And what’s more, the harm resulting from these chemicals is happening even without them burning. Once they do ignite in a fire (and eventually, they will still burn), then even more toxic chemicals are released into the environment. All burning materials do this, but when you burn nasties like these compounds, you get even more and nastier gasses released into the air.

I wonder how many interior designers actually know anything at all about these issues, especially those who do have professional training? I know that I was certainly never taught about them in design school at either of the two prominent schools that I attended. Sure, they taught us about the codes requiring these chemicals and testing procedures, but definitely not about the hazards inherent in them (or how the tests for flammability don’t actually translate to real life conditions and are therefore themselves invalid as predictors of safety, but that’s a topic for a separate post).

And needless to say, this sure as heck isn’t a very green practice, either – and yet we are required to even apply these toxic chemicals to the most green of materials.

Admittedly, building codes are imperfect, obviously, and at best represent a best attempt to do what is humanly possible to mitigate risks, and as such, they do have value in general, in addition to having the force of law that anyone who wants to build anything must obey. Issues such as this do also point out clearly just how flawed the codes often are, and how attempts to solve one problem, especially by trying to legislate it, often creates an even bigger one in its place.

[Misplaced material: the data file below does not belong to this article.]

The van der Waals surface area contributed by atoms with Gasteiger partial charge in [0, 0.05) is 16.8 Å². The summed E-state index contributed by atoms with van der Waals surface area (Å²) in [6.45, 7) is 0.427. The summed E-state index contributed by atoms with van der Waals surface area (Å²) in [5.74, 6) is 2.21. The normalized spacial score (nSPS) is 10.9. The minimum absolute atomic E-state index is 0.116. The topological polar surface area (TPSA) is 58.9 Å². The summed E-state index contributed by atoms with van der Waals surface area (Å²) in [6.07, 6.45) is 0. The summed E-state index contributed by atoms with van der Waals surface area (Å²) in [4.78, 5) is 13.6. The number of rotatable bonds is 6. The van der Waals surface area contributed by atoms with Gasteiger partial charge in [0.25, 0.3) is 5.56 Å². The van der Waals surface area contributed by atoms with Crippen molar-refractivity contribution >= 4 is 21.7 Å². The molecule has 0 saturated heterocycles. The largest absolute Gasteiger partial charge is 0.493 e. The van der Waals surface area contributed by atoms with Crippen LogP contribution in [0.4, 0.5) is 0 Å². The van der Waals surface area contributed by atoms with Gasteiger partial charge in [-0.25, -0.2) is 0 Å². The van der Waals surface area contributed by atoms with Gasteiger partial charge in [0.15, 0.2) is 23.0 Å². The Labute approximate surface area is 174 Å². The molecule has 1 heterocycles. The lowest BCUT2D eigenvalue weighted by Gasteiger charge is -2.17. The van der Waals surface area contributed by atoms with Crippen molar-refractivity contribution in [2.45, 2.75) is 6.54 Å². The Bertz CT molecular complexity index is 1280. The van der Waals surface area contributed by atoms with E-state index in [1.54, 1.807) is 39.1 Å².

Please read this article for more details about these chemicals, the problems they cause, and what designers should consider to try to get around these issues. Scroll down the post midway to access this content.

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April 17, 2009 - Posted by | Uncategorized | , , , , , , , , , , , , , , , , , , , , , , , , , , , , , , , , , , , , , , , , , , , ,

4 Comments »

  1. But But but I thought you said interior designers really do not do anything to harm the public….gosh what will we do?

    Comment by Michael Dudek | May 1, 2009 | Reply